VanStrien said that the employee suspected that she was exposed the previous weekend at a busy bar in Grand Rapids “where social distancing and face-covering recommendations weren’t being closely adhered to.”
Long Road announced that the bar would close to allow for a professional deep clean and sanitizing. VanStrien also announced that all employees who worked June 18 would be tested and that they would wait for results before they determined their next steps.
As of Saturday, all of the employees identified as working on that date had been tested. Results returned so far have been negative for COVID-19. As of Sunday afternoon, the bar was still closed as its owners awaited test results on two employees.
“It may seem that we’re going overboard in our response,” VanStrien said. “Maybe. But, we feel that it’s our responsibility to do everything we can to keep the community safe and eliminate the opportunity for spread of the virus at our establishment.”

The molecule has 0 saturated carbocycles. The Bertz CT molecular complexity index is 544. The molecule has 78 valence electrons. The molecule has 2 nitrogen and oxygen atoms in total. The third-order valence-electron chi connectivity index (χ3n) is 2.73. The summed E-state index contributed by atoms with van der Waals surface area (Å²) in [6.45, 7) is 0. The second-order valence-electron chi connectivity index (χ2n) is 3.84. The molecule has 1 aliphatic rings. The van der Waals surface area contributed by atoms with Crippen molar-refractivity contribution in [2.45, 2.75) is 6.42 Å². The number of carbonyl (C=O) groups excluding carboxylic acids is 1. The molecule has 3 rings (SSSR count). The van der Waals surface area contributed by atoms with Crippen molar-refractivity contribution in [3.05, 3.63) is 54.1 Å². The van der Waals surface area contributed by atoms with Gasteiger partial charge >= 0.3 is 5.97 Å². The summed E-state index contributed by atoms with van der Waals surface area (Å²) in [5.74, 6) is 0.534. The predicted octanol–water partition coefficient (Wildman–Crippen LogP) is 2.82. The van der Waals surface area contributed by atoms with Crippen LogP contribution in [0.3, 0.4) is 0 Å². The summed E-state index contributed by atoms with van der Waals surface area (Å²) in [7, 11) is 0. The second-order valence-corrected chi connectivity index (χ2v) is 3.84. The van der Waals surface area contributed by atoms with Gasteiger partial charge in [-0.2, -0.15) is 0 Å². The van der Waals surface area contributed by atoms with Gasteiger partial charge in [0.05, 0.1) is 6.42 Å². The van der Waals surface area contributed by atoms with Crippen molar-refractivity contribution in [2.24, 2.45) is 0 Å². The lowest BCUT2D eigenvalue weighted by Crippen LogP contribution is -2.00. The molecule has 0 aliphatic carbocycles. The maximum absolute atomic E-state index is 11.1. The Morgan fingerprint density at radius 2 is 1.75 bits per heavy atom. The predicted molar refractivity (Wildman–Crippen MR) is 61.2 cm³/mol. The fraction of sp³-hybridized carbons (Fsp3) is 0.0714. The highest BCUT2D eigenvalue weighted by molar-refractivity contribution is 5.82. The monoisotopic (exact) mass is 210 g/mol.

Should the final test results come back negative, VanStrien said earlier this week that they would open outside service on Tuesday. If any of the results are positive, they will work with the Ottawa County health department on tracing and remain closed a little longer.
“It’s going to be a stop-and-start process throughout the summer and beyond,” he said. “It’s going to be a process and people need to be put on notice or it’s going to cost businesses a lot of money and people their jobs.”
Odd Side Ales closed its taproom and Side Bar Artisan Coffee on Saturday, noting that an employee had contacted them to let them know that he/she was experiencing some mild COVID-19 symptoms.
“In an attempt to stay ahead of the possible spread of COVID-19, we will not be opening indoors today,” the business posted on social media. “We will be deep cleaning the interior of our facility.”
The post said that, since they did not have a confirmed positive test, the exterior service area would be open, but would only be serving beer packaged in cans “both for drink-in and to go.”
Odd Side Ales asked customers to wear face masks at all times, unless seated at a table. The business says it has disposable masks available.
Long Road Distillers also encouraged people not to visit establishments if proper social distancing and mask wearing was not happening.
“We can do everything right here at Long Road, but if the restaurants around the corner are not following their rules and the customers don’t follow the recommendations, we’ll all end up closing,” VanStrien said.